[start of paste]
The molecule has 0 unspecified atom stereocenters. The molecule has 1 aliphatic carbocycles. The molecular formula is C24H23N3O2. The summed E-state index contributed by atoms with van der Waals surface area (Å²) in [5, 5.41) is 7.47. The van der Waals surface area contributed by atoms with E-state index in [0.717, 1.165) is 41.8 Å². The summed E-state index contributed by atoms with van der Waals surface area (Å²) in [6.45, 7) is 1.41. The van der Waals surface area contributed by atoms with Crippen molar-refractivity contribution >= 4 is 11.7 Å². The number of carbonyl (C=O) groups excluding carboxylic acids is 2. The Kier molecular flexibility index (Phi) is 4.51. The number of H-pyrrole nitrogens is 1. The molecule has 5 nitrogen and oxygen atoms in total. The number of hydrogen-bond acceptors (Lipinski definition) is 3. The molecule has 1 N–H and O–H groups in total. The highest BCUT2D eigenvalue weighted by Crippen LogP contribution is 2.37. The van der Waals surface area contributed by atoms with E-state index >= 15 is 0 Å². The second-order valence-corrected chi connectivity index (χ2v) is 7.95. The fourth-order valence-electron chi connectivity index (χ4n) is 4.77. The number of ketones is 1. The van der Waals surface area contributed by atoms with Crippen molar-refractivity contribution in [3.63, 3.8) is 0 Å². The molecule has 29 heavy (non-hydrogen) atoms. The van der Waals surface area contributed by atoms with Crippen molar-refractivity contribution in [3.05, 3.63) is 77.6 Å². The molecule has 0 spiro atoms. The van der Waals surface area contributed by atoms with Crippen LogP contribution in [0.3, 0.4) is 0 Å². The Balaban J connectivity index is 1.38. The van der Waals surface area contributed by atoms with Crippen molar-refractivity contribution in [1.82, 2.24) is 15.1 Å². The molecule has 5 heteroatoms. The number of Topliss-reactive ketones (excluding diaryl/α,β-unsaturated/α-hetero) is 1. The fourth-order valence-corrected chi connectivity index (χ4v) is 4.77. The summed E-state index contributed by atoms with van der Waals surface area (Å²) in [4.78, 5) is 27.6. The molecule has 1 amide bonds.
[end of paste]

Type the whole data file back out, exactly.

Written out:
The molecule has 0 unspecified atom stereocenters. The molecule has 1 aliphatic carbocycles. The molecular formula is C24H23N3O2. The summed E-state index contributed by atoms with van der Waals surface area (Å²) in [5, 5.41) is 7.47. The van der Waals surface area contributed by atoms with E-state index in [0.717, 1.165) is 41.8 Å². The summed E-state index contributed by atoms with van der Waals surface area (Å²) in [6.45, 7) is 1.41. The van der Waals surface area contributed by atoms with Crippen molar-refractivity contribution >= 4 is 11.7 Å². The number of carbonyl (C=O) groups excluding carboxylic acids is 2. The Kier molecular flexibility index (Phi) is 4.51. The number of H-pyrrole nitrogens is 1. The molecule has 5 nitrogen and oxygen atoms in total. The number of hydrogen-bond acceptors (Lipinski definition) is 3. The molecule has 1 N–H and O–H groups in total. The highest BCUT2D eigenvalue weighted by Crippen LogP contribution is 2.37. The van der Waals surface area contributed by atoms with E-state index >= 15 is 0 Å². The second-order valence-corrected chi connectivity index (χ2v) is 7.95. The fourth-order valence-electron chi connectivity index (χ4n) is 4.77. The number of ketones is 1. The van der Waals surface area contributed by atoms with Crippen molar-refractivity contribution in [3.63, 3.8) is 0 Å². The molecule has 29 heavy (non-hydrogen) atoms. The van der Waals surface area contributed by atoms with Crippen molar-refractivity contribution in [3.05, 3.63) is 77.6 Å². The molecule has 0 spiro atoms. The van der Waals surface area contributed by atoms with Crippen LogP contribution in [0.3, 0.4) is 0 Å². The Balaban J connectivity index is 1.38. The van der Waals surface area contributed by atoms with Crippen molar-refractivity contribution in [1.82, 2.24) is 15.1 Å². The molecule has 5 heteroatoms. The number of Topliss-reactive ketones (excluding diaryl/α,β-unsaturated/α-hetero) is 1. The fourth-order valence-corrected chi connectivity index (χ4v) is 4.77. The summed E-state index contributed by atoms with van der Waals surface area (Å²) in [4.78, 5) is 27.6. The molecule has 1 amide bonds.